He vows to remain persistent with pleas to City Council

Published 10:54 am Saturday, February 20, 2010

I would like to applaud Franklin for finally getting City Council meetings on the local cable station Monday, Wednesday and Friday at 7 p.m., as well as on the Internet.

However, at a City Council meeting a couple of weeks ago, two things happened that I feel are worthy of sharing with my fellow citizens who are unaware. There was a public hearing held on adopting new electricity rate increases that was attended by only four citizens.

Such low attendance in itself should be considered disturbing, considering everyone I speak to seems to be overwhelmingly concerned about the constant rising cost of utilities here in Franklin. The lack of concern, as indicated by the citizens’ failure to come out and voice their grievances about a rate increase, was perhaps all the go-ahead that the council needed to override the dissatisfaction expressed by the citizens who did show up.

I asked the council to delay implementing this rate increase until more investigation was done to see how our rates compare to surrounding cities. In doing some research, I called Dominion Power to see what it charges residential customers for electricity and was told that its kilowatt-per-hour rate is a little more than .04 cents for under 800 kilowatts and a little more than .03 cents for more than 800 kilowatts. Then I called the City of Franklin to see what Franklin Power & Light charges and found that its kilowatt rate is a little over .07 cents for the first 800 kilowatts, a little over .06 cents for 800 kilowatts, and, during the summer, .08 cents.

That means that the city of Franklin is charging almost twice the kilowatt rates that Dominion customers pay elsewhere in Virginia.

Another citizen brought up the idea of instead of raising the rates on those of us who are paying customers, try collecting the more than $1.3 million owed to the city from former customers.

Further investigation of these two issues could have been enough reason to delay voting to adopt the rate increases. Instead, a motion was made by Councilwoman Mary Hilliard to adopt the rate increase, and it was seconded by Councilwoman Rosa Lawrence and passed unanimously by the remaining council members.

The hard thing for me to digest is that both Hilliard and Lawrence represent two of the most economically disadvantaged wards in our city. These increases are sure to carry a greater impact on the lower-income residents of their constituencies. The councilwomen seemingly had little regard for the economic struggles that are eating away at their constituents’ limited incomes. Whose interests are these council members serving — the people who elected them or the City Council?

By the way, I would like to offer my thanks to Councilman Benny Burgess and offer my congratulations to the citizens of Ward 2 for electing a council member who asks hard questions on behalf of the people he was elected to represent.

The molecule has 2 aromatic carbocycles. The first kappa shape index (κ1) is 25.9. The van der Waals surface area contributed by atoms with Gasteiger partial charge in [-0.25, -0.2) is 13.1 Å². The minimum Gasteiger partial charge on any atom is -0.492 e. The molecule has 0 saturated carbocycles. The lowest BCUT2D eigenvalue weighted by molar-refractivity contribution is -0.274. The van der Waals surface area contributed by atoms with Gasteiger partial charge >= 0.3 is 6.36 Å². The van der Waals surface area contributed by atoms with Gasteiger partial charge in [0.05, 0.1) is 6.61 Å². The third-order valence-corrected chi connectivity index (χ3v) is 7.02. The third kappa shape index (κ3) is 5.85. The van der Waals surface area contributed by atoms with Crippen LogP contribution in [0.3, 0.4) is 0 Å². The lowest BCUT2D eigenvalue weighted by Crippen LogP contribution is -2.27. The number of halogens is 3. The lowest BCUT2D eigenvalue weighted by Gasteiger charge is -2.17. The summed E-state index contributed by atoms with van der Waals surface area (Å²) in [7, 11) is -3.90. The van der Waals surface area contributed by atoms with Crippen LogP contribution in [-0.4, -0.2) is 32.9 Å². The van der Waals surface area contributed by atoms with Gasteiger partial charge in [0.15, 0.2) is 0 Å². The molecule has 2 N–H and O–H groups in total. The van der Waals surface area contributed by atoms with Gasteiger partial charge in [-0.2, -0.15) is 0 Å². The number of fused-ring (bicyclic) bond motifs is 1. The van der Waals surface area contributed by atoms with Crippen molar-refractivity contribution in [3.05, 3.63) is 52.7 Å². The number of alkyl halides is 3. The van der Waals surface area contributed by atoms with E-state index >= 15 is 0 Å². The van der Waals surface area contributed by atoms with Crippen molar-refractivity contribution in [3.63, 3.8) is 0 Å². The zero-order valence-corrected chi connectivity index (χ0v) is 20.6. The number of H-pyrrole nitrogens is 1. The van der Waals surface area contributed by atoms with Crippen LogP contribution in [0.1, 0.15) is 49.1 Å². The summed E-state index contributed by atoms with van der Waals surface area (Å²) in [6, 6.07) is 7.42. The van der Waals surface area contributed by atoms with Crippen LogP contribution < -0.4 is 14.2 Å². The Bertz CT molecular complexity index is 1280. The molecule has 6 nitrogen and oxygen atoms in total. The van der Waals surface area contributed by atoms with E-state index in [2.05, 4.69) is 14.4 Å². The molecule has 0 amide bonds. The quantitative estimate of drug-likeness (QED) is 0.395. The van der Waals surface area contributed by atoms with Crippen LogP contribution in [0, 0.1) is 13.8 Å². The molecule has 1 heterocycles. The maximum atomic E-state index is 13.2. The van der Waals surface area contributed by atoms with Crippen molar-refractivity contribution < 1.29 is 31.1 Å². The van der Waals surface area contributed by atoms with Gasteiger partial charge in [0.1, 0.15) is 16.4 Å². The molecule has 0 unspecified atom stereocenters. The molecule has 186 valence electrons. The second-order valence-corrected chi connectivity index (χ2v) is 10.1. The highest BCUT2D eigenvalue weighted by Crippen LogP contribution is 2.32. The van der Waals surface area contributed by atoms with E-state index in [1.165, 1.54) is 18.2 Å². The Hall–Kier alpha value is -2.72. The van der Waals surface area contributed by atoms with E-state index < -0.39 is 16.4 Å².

The other thing that stood out was after I had left the council meeting and returned home to finish watching it on TV. Burgess agreed with another point that I brought up, which was about the “citizens time” regulations. The citizens still are not being given a chance to have dialog with the council or receive answers from the council or, in some cases, from the city manager about concerns that they present. The mayor said he understood and did not see a problem revising it to allow the citizens such opportunity, which is a great thing for the citizens.

The only people on the council who expressed reservations about a revision of the current policies forbidding dialog and answers from the bench were the council members from Wards 3 and 5, Lawrence and Hilliard. This saddens me as a resident of Ward 3 that our councilwoman would try to limit dialog, referencing that I have asked the same questions on several occasions. I continue to ask her why she won’t do something about the street lighting in high-crime areas and why the council won’t stop charging people $50 for putting their name on an electric late list before they disconnect their lights. I’m constantly asking the council to stop raising rates and fees.

My council member may consider me a nuisance, but I consider it persistence, and my persistence has paid off in both the elimination of the city decals and getting our council meetings on TV. I’m still not finished with the decals until they decide not to replace the decal with another fee. I will continue to speak out and demand lighting in high-crime areas.

They want me to just go away or be quiet like most. Well, I have news for the City Council: I’m not through until they materialize some new jobs and do something about raising rates, taxes and unjust fees.

I only hope that more citizens will start following their city government as much as they follow their entertainment. Because until we do, we will continue to get the short end of the stick and told that it’s too complicated for us to understand.